I was lucky enough to recently take a trip to L.A. for a yearly summit/conference where all the Vandoren people meet for a few days to talk about mission statements, product feedback, educational opportunites/strategies, and a little plain music nerding. Bernard Van Doren couldn’t make it as I assume he was preoccupied with his wine-making duties (He also makes wine! I need to get my hands on a bottle now, as if I didn’t already have enough obsessions). The trip as a whole was wonderful, getting to meet and chat with a number of the top musicians and educators all across the country, dining and seeing the sights in Hollywood for the first time, and lastly, meeting up and taking a lesson with my idol, LA woodwind artist extraordinaire Dan Higgins. The things he told me could fill 10 books, so this post will be mostly just my impressions of the information he passed on.
I got in touch with Dan about a month ago and asked if he had any spare time to meet with me during my short stay. I wasn’t expecting anything, but if you know me, I wasn’t just going to pass up an opportunity in LA to meet Dan. Luckily enough, he had the day off! We planned to meet in the early afternoon on my last full day in town. When I pulled up to his home, he came out to greet me at the sidewalk as if we were old friends, and his handshake was almost painfully firm. I went inside and met his equally friendly and wonderful wife Trish, and then we got down to business. First horn on the chopping block- the flute.
Things being what they were, I couldn’t bring a few of my instruments with me for the trip, since I couldn’t carry them all on the plane with me and checking them has never ended well for me (apparently there’s a big hubbub over grenadilla wood right now too). Flute was one of the ones I didn’t bring, but Dan was happy to simply talk shop while he performed and demonstrated for me. If there’s one thing that I took from Dan’s advice and expertise throughout the day, it would be this………………Long tones.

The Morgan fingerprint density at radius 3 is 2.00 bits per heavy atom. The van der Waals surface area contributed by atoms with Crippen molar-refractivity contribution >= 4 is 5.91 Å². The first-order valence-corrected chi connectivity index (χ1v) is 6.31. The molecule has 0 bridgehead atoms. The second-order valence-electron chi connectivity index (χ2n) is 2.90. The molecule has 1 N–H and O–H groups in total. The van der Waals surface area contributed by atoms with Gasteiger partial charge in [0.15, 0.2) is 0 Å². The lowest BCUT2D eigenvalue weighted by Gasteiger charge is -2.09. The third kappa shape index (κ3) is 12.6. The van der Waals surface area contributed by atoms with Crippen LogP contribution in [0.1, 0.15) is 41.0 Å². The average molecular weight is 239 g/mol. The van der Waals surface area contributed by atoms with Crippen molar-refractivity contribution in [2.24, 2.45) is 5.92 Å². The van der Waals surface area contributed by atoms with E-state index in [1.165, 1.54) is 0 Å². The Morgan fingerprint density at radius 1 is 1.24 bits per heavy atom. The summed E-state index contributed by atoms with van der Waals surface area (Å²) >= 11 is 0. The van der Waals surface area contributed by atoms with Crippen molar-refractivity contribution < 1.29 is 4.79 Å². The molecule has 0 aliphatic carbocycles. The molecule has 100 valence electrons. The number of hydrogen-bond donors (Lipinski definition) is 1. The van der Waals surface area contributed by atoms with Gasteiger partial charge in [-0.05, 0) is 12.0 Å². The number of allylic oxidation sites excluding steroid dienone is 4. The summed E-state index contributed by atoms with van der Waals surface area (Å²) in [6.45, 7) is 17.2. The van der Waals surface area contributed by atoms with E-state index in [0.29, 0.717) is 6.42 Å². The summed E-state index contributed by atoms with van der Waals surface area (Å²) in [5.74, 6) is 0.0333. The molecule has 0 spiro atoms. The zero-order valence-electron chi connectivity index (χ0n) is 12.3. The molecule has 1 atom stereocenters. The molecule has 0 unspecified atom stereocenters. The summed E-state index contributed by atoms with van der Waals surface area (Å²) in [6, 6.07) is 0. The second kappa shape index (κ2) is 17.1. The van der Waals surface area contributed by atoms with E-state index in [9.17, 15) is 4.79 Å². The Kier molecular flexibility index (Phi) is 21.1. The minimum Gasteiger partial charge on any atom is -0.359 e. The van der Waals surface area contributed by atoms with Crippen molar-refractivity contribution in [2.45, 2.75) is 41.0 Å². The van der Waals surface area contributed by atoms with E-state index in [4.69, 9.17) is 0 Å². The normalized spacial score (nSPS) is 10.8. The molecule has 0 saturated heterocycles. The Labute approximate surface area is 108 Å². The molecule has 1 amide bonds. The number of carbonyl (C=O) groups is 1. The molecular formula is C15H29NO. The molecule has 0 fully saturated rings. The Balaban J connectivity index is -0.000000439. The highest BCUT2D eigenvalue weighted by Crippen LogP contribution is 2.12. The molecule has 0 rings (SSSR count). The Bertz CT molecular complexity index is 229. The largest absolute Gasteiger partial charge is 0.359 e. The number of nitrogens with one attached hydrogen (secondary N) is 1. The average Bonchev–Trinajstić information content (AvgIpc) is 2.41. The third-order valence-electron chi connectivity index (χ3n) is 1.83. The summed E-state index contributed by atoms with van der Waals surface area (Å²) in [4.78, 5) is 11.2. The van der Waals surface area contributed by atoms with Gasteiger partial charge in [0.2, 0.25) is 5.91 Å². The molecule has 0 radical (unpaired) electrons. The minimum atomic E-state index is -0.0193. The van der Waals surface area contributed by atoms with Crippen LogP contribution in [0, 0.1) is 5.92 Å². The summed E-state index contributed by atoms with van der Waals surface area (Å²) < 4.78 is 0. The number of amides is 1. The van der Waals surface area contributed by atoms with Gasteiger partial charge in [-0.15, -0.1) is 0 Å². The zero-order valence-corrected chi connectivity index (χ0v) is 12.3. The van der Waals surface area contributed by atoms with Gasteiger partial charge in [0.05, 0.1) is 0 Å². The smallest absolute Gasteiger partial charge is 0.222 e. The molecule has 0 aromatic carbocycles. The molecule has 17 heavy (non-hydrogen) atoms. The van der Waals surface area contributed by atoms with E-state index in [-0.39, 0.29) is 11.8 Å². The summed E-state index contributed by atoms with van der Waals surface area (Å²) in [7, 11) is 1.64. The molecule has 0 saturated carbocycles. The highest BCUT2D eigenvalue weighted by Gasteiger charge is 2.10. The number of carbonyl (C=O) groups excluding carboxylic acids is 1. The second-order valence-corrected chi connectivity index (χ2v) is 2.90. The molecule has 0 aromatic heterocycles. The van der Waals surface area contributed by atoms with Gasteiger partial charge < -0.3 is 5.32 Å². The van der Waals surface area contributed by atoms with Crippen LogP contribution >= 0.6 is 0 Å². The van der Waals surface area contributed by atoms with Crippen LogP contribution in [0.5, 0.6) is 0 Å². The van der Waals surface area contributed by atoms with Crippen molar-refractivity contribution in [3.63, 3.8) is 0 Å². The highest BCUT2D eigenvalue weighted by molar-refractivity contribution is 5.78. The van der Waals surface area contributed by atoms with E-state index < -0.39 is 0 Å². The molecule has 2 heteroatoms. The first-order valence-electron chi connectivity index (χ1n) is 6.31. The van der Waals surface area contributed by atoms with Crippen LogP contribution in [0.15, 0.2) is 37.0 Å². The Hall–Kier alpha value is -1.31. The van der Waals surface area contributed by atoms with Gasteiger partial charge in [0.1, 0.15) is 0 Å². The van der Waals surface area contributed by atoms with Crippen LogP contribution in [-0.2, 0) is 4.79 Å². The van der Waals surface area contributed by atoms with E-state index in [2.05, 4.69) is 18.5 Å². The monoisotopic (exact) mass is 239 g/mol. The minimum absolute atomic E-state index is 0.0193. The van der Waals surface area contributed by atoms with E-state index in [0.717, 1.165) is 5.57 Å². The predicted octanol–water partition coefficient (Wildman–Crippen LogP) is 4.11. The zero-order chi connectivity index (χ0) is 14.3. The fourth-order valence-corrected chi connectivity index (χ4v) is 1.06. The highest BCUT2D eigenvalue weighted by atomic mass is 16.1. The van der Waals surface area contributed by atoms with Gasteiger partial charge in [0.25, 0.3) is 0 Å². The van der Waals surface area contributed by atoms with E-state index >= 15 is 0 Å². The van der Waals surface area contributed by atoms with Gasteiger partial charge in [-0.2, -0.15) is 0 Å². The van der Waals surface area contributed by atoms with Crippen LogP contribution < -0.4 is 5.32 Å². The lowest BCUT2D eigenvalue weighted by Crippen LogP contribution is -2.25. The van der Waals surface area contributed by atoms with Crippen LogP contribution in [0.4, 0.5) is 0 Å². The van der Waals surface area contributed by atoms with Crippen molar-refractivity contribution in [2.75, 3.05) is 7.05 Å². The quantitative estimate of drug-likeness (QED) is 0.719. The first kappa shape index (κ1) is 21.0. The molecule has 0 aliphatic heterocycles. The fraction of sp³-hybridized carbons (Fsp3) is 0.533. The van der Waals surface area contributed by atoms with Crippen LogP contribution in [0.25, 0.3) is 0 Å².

Aww, did that take the wind out of your sails? I apologize, let me say it again… LONG TONES. For all of about 30 mins, I simply watched and listened to Dan playing Moyse long tone exercises on flute, and it was probably one of the most telling and informative things I’ve ever seen or heard. Dan mentioned one key theme many times during the day; that the work he does so often in the studio is VERY different than any live playing situation. In the studio, there isn’t a raving audience who claps when you hold out an altissimo note or play a really hip lick over complex changes. The ONLY aspect of your playing that really makes it onto the tape is your sound. Therefore, it’s his job to maintain the highest quality sound possible at all times, and long tones are the golden ticket. While he was playing Moyse, he talked about how when you listen to a great principal player of an orchestra play a passage, it’s more than just the right notes. There’s a certain color and quality to the sound that makes it something worth listening to (Dan calls this “hair” and I called it a “shimmer”). In one sentence, Dan has spent a great deal of his time trying to get that “hair” in his sound on all his instruments. In my opinion, he’s miles ahead of anyone else on the scene in this regard, just listen!
As we went on through piccolo (one of the few horns that I DID have with me! He thought that was funny), clarinet, and finally sax, he continued to show me how important the fundamentals really are to each instrument, and it was clear that I was guilty of being too egotistical with my playing. For years, I had thought that because I played long tones in the past that I was “done” with them. I had paid my dues! Now onto beer, babes, and big bucks! I couldn’t have been more wrong. It’s so easy to get pulled into playing that super fast lick, soloing over those crazy changes, or playing that super high note. Doing it long enough had made me forget that your sound flavors everything that comes out of your horn! You could be playing the worst lick on the planet, but if you sound like a million bucks when you play it, it turns to gold just like that.
When we wrapped things up, I sat down on the couch with Dan and he told me some stories of what things were like doing what he does while I waited for an Uber to come pick me up. When I finally walked out the door, he insisted on carrying my sax for me, loading it in the trunk, and sending me off with a brown bag full of cheese, crackers, grapes, chocolate, and protein bars for me to eat on the ride back. After digesting all that had happened (the advice AND the food) over the last few hours, I’m still not sure I comprehend the gravity of it all, or that I ever really will. In the meantime though, I need to dust off my Moyse!